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Second Thoughts about Intel in Macs

By Charles Haddad I love nothing better than stirring up a hornet's nest. And that's just what I did with my recent column about whether Apple should abandon its current PowerPC microprocessor for a Pentium-family chip, like those that power most Windows PCs (see BW Online, 9/11/02, "Mac and PC: Ne'er the Twain Will Meet").

True to form, readers blitzed me with astute commentary. While some agreed that such a move would be disastrous for Apple, others said it could be a good idea -- if done right. And you know what? I think they may have a case. Let me lay out their argument.

"FLAKINESS." Here's the most compelling reason to abandon Motorola's PowerPC chip: It's falling further behind in the speed race as Intel's chips leave Motorola's in the dust. It's true that this race, to a large extent, is baloney, since Pentium and PowerPC chips process information differently. Yet, as Steve Townsend of technology consultants EMA Inc. puts it, "the megahertz myth is a difficult one to overcome." In particular, it creates the impressions that Macs are somehow less powerful than PCs.

However, acording to engineers, top Pentiums are starting to outrun PowerPC chips. Motorola isn't helping here -- as one reader says, it has "demonstrated flakiness" in keeping its PowerPC chip comparable in speed and power to Pentiums. Part of the problem is that Apple isn't Motorola's biggest customer. Plus, the chipmaker is distracted by problems in its core cell-phone market. Despite several attempts, Motorola officials couldn't be reached for comments on this issue.

So Apple lacks the leverage to get Motorola's full attention. That alone is a good reason to develop an alternative. "Having Intel as a backup makes absolute sense," says Andrew Sasaki, systems manager at online magazine and investment boutique The Deal.

NO IDLE EXERCISE. Apple may agree. Several engineers familiar with the hardware work that goes on inside Apple wrote to say that, yes, it has quietly developed a Pentium microprocessor that could power a Mac. And configuring OS X to run on such a chip would be a snap, since Apple's new operating system is based on the same Unix code already powering many workstation computers.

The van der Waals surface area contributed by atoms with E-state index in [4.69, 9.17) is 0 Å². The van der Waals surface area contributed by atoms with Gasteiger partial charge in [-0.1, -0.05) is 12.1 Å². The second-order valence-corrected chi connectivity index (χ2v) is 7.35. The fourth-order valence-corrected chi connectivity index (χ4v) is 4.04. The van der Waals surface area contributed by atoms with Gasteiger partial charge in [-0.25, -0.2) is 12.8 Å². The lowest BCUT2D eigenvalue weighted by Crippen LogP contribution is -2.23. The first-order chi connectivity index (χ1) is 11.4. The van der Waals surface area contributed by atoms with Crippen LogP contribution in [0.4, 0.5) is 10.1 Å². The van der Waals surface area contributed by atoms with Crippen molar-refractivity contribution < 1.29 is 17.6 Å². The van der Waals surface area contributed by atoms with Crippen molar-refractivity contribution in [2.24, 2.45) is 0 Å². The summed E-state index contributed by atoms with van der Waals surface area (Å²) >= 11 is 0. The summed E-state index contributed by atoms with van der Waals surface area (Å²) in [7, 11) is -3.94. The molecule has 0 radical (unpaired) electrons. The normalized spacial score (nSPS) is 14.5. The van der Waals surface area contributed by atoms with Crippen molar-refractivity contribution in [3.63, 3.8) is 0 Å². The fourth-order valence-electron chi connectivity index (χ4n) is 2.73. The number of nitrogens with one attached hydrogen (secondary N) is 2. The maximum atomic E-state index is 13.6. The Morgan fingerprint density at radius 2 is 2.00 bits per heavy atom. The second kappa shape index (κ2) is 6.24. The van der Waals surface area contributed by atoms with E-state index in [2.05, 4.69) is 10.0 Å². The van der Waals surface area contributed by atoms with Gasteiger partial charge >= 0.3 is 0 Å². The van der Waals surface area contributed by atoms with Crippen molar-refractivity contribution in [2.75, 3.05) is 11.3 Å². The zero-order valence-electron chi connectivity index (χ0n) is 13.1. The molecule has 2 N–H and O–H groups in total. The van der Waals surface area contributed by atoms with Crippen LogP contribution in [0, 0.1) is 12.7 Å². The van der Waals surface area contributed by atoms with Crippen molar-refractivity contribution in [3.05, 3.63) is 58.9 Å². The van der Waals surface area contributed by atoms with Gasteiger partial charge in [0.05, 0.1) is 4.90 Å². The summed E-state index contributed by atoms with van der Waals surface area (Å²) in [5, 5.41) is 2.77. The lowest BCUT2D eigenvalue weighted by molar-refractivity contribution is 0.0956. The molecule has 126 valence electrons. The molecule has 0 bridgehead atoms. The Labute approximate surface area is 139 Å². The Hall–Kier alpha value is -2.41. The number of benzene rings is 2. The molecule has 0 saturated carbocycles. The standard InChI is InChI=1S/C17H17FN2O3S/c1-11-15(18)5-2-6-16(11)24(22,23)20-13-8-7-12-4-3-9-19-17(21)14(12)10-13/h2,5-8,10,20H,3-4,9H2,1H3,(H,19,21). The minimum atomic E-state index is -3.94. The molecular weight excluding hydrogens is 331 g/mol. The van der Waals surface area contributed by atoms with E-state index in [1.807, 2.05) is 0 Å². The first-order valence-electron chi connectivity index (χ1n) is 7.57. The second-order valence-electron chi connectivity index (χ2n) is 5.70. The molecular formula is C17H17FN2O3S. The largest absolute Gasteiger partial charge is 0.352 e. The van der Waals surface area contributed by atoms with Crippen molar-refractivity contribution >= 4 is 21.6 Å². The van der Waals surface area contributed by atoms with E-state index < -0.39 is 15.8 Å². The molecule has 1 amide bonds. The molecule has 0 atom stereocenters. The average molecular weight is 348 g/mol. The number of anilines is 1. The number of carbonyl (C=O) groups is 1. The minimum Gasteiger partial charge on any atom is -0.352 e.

Is this stealth Pentium Mac just an idle exercise for Apple techies? A growing number of engineers don't think so. For one thing, Apple has switched chip architecture before: In the late 1990s, it abandoned the 68K family of processors for the PowerPC. And it made the transition flawlessly.

Now, a consensus is growing that it's time to switch again. "Motorola is just not keeping up with regard to processor speed or technology," says info-tech consultant Matthew Quarneri. "The race is over, and Intel won. Apple will dump Motorola for Intel as their vendor of choice."

LOST CONTROL? Does that mean the Mac we all love could be a goner? Not at all, say many readers. "Apple would never allow its beautiful operating system to run on an ugly tan box," says Quarneri. What Jobs & Co. will do is build a proprietary Intel-based Mac tailored to OS X -- just as OS X is now tailored to work with the PowerPC.

And Apple could still configure a Pentium version of OS X that would run only on Apple's own computers. "That eliminates the clone threat," says reader Philip Grandinetti.

What Apple shouldn't do, many believe, is release a version of OS X to run on PCs made by other manufacturers. Then it would lose control over how OS X performs, given the variety of PC configurations. Users would soon find OS X as painful to run as Windows. "I don't think Apple is in a position to assume that big of a headache," says EMA's Townsend. Plus, he adds, maintaining dual versions of OS X "would be an unnecessary distraction for Apple."

GET ME REWRITE. Some users, however, would welcome a PC version of OS X. That would enable Windows emulation software, such as VirtualPC by Connectix, to run much faster. "The ability to switch back and forth easily between OS X and Windows would be a major coup," says Sasaki. Ian Crooks, operations engineer at Pennsylvania-American Water Co., declares: "I for one would switch tomorrow if they would release a [Pentium] machine."

It all sounds too easy, and to an extent, it is. The big potential losers if Apple should switch chips would be software developers. They would be forced -- perhaps for the second time in two years -- to rewrite their programs, this time to make them work with a Pentium-based Mac. That's no small task -- and could be a disaster for the Mac community, since many of its developers are small shops. And without software support, the Mac would truly be dead.

Still, a Pentium-based Mac is an intriguing idea. And apparently, it has growing support -- not only within the Mac community but in the corridors of Apple itself. Haddad, Atlanta-based correspondent for BusinessWeek, is a long-time Apple Computer buff. Follow his weekly Byte of the Apple column, only on BusinessWeek Online

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